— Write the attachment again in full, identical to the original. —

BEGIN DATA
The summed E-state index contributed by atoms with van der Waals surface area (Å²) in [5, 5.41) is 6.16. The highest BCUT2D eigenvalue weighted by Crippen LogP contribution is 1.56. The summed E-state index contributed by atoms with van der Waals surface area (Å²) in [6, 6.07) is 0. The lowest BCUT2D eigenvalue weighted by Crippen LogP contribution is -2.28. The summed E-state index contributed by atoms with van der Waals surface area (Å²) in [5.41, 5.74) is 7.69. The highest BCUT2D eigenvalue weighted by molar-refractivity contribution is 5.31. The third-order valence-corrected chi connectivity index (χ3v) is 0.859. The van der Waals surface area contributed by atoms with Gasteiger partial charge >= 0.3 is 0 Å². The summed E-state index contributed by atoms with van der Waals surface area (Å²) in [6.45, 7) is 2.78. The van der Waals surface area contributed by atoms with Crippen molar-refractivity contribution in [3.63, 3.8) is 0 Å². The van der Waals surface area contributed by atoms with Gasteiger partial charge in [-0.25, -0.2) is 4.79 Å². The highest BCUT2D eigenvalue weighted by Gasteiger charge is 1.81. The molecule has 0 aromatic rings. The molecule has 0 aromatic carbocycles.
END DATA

The summed E-state index contributed by atoms with van der Waals surface area (Å²) in [5, 5.41) is 6.16. The highest BCUT2D eigenvalue weighted by Crippen LogP contribution is 1.56. The summed E-state index contributed by atoms with van der Waals surface area (Å²) in [6, 6.07) is 0. The lowest BCUT2D eigenvalue weighted by Crippen LogP contribution is -2.28. The summed E-state index contributed by atoms with van der Waals surface area (Å²) in [5.41, 5.74) is 7.69. The highest BCUT2D eigenvalue weighted by molar-refractivity contribution is 5.31. The third-order valence-corrected chi connectivity index (χ3v) is 0.859. The van der Waals surface area contributed by atoms with Gasteiger partial charge >= 0.3 is 0 Å². The summed E-state index contributed by atoms with van der Waals surface area (Å²) in [6.45, 7) is 2.78. The van der Waals surface area contributed by atoms with Crippen molar-refractivity contribution in [3.63, 3.8) is 0 Å². The van der Waals surface area contributed by atoms with Gasteiger partial charge in [-0.25, -0.2) is 4.79 Å². The highest BCUT2D eigenvalue weighted by Gasteiger charge is 1.81. The molecule has 0 aromatic rings. The molecule has 0 aromatic carbocycles.